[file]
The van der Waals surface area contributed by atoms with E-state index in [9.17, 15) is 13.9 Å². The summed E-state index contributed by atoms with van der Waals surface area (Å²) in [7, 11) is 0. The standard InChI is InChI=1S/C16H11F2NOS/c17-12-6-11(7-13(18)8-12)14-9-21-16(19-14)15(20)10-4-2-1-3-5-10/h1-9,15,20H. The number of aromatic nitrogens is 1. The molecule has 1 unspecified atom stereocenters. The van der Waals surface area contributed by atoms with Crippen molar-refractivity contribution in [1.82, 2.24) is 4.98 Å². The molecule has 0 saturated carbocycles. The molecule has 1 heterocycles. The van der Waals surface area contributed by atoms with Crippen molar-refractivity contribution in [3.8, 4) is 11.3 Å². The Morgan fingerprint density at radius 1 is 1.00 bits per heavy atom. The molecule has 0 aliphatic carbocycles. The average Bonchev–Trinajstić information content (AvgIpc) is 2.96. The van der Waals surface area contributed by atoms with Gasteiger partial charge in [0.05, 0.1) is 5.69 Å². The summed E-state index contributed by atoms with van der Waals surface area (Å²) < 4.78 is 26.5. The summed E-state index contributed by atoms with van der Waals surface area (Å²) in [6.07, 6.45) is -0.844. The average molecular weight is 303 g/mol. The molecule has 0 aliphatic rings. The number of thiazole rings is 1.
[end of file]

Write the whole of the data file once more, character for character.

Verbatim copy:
The van der Waals surface area contributed by atoms with E-state index in [9.17, 15) is 13.9 Å². The summed E-state index contributed by atoms with van der Waals surface area (Å²) in [7, 11) is 0. The standard InChI is InChI=1S/C16H11F2NOS/c17-12-6-11(7-13(18)8-12)14-9-21-16(19-14)15(20)10-4-2-1-3-5-10/h1-9,15,20H. The number of aromatic nitrogens is 1. The molecule has 1 unspecified atom stereocenters. The van der Waals surface area contributed by atoms with Crippen molar-refractivity contribution in [1.82, 2.24) is 4.98 Å². The molecule has 0 saturated carbocycles. The molecule has 1 heterocycles. The van der Waals surface area contributed by atoms with Crippen molar-refractivity contribution in [3.8, 4) is 11.3 Å². The Morgan fingerprint density at radius 1 is 1.00 bits per heavy atom. The molecule has 0 aliphatic carbocycles. The average Bonchev–Trinajstić information content (AvgIpc) is 2.96. The van der Waals surface area contributed by atoms with Gasteiger partial charge in [0.05, 0.1) is 5.69 Å². The summed E-state index contributed by atoms with van der Waals surface area (Å²) < 4.78 is 26.5. The summed E-state index contributed by atoms with van der Waals surface area (Å²) in [6.07, 6.45) is -0.844. The average molecular weight is 303 g/mol. The molecule has 0 aliphatic rings. The number of thiazole rings is 1.